FORESTRY Minister Michelle O’Neill today announced that felling licences for felling of trees in woodlands will come into effect in June 2013.
The Minister made the announcement following agreement in the Assembly to the Forestry (Felling of Trees) (Calculation of the Area of Land) Regulations (NI) 2013. Parallel legislation, The Forestry (Felling of Trees) Regulations (NI) 2013, will come into operation the same day.
The Minister said: “This is a significant milestone in my Department’s undertaking under the Forestry Act to regulate the felling of trees and re-establishment in woodlands. Under the Forestry Act, my Department has a General Duty to promote forest expansion and sustainable forestry, and the introduction of felling licences will play a major role in this.”
Explaining the purpose of both sets of felling regulations, the Minister said: “Under the Forestry Act, owners of woodlands of 0.2 hectares or more will be required to obtain a licence from my Department to fell trees and to re-establish the woodland under an approved felling management plan. This legislation prescribes the boundaries that owners must refer to for the calculation of an area of woodland to determine if it is 0.2 hectares or more. There are a number of exemptions that apply under the Forestry Act.”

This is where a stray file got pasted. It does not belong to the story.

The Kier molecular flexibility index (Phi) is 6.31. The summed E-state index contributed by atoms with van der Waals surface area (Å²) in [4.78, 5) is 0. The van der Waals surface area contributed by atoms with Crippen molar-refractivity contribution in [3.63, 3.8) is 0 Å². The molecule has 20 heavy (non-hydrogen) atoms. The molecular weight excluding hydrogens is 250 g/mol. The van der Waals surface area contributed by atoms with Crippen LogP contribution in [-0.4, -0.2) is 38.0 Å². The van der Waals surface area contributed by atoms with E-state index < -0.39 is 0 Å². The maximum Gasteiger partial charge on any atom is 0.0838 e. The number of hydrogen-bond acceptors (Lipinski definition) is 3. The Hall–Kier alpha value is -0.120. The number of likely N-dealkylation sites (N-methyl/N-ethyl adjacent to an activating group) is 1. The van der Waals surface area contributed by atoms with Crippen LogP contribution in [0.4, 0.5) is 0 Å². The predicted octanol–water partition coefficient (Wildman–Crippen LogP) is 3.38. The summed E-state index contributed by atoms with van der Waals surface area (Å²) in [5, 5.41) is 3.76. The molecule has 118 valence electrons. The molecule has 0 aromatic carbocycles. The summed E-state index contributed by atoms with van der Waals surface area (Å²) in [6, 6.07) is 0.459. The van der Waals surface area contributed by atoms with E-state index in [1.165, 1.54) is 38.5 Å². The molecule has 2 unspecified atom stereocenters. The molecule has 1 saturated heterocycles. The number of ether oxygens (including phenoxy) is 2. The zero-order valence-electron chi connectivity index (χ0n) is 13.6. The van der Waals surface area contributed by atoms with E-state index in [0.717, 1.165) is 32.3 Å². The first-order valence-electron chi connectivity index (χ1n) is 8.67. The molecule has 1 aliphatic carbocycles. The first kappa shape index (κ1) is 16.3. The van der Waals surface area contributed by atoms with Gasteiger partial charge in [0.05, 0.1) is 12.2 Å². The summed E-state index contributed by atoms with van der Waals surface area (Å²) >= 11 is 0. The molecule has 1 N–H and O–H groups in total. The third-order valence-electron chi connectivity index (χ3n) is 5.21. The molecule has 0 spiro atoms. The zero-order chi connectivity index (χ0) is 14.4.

Felling licences will be administered by the Forest Service, and applications will be assessed against legislative requirements, forestry standards and practice guidance. Felling licences will be for a period of at least five years and, importantly, will include a felling management plan of how the felled area is to be re-established.
The Minister added: “My Department is committed to assist woodland owners and the timber industry to embrace the new legislative arrangements. The new legislation will be underpinned by comprehensive guidance on applications, and this will be available on the Forest Service website and in hard copy upon request. The Forest Service will administer felling licence applications through a dedicated branch who will be available to assist with queries and support, particularly during the early period of implementation.
“Forestry is of international importance because of concerns about the global impact of deforestation on climate, and loss of biodiversity. I believe that the implementation of the felling legislation will go a long way in meeting our obligation to promote woodlands, and their management, in a way that contributes sustainably to the diverse needs of current and future society.
“I wish to take this opportunity to thank the Assembly and the Agriculture and Rural Development Committee, and to acknowledge the valuable contribution of stakeholders in progressing, over some time, the felling legislation to this final stage,” the MInister added.]]>